Purpose – This paper asks “Why is the future in futures studies plural?” The attitude toward inquiry, based on post-actor-network theory (ANT) literature, positions philosophical questions about the ontological character of the future within the context of “planning” for it (i.e. in practice). Multiplicity, as a post-ANT sensibility, helps one make sense of the empirical materials. This paper examines the possibility that rather than being alternatives to one another, plural futures and the singular future might co-exist in practice, and, thus, constitute a multiplicity. Design/methodology/approach – In this case study, “planning” is narrative scenario planning. The second author facilitates dialogue-based long-term strategic scenario planning processes, primarily in Scandinavia and Northern Europe, and contributes a wealth of professional experience to the project. The first author, an academic, shadows the second author. This paper examines experiential and observational data for evidence of the ontological character of the future. Elements of a typical scenario planning process, in this case, about the possibility of crewless (i.e. unmanned) shipping vessels are demonstrated – although, insight into the crewless ship is submerged by our analytical attentiveness to the ontology of the future. Findings – The findings bear on what sort of “object” the future is. Practices associated with planning for the future appear to transform it so that one future becomes many, and, without irony, managing the growing number of futures seems to be a core function of planning for the future. The implication is that neither plural futures nor the singular future is – individually – satisfactory to capture what is found in practice. It is both plural and singular; ontologically, it is the future multiple. Originality/value – The original contribution is in demonstrating how plural futures and the singular future co-exist in practice. Thus, an eclipse of the future by futures can only ever be partial. For “futures” to be conceptually potent, “the future” must be at least provisionally believable and occasionally useful. Otherwise, if “the future” were so preposterous an idea, then “futures” would cease to be a critical alternative to it. Futures needs the future; they are relationally bound together in a multiplicity. This paper considers what such a logical reality implies for a field that distances itself from the future and self-identifies with futures.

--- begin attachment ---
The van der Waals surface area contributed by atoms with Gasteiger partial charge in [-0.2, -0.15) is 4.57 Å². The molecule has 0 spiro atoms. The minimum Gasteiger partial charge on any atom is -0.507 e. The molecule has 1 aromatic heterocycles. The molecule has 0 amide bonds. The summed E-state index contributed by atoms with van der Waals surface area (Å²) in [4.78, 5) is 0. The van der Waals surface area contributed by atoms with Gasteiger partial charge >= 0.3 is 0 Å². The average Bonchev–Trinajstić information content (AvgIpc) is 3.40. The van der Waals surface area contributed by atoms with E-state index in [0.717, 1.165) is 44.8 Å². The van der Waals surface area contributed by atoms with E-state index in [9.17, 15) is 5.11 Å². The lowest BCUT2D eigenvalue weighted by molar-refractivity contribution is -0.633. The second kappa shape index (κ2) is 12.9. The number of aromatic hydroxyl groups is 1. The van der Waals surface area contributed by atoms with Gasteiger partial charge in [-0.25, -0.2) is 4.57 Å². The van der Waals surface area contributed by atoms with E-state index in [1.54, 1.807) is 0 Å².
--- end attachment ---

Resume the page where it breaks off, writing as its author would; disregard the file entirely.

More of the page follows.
All Science Journal Classification (ASJC) codes
- Business and International Management
- Management of Technology and Innovation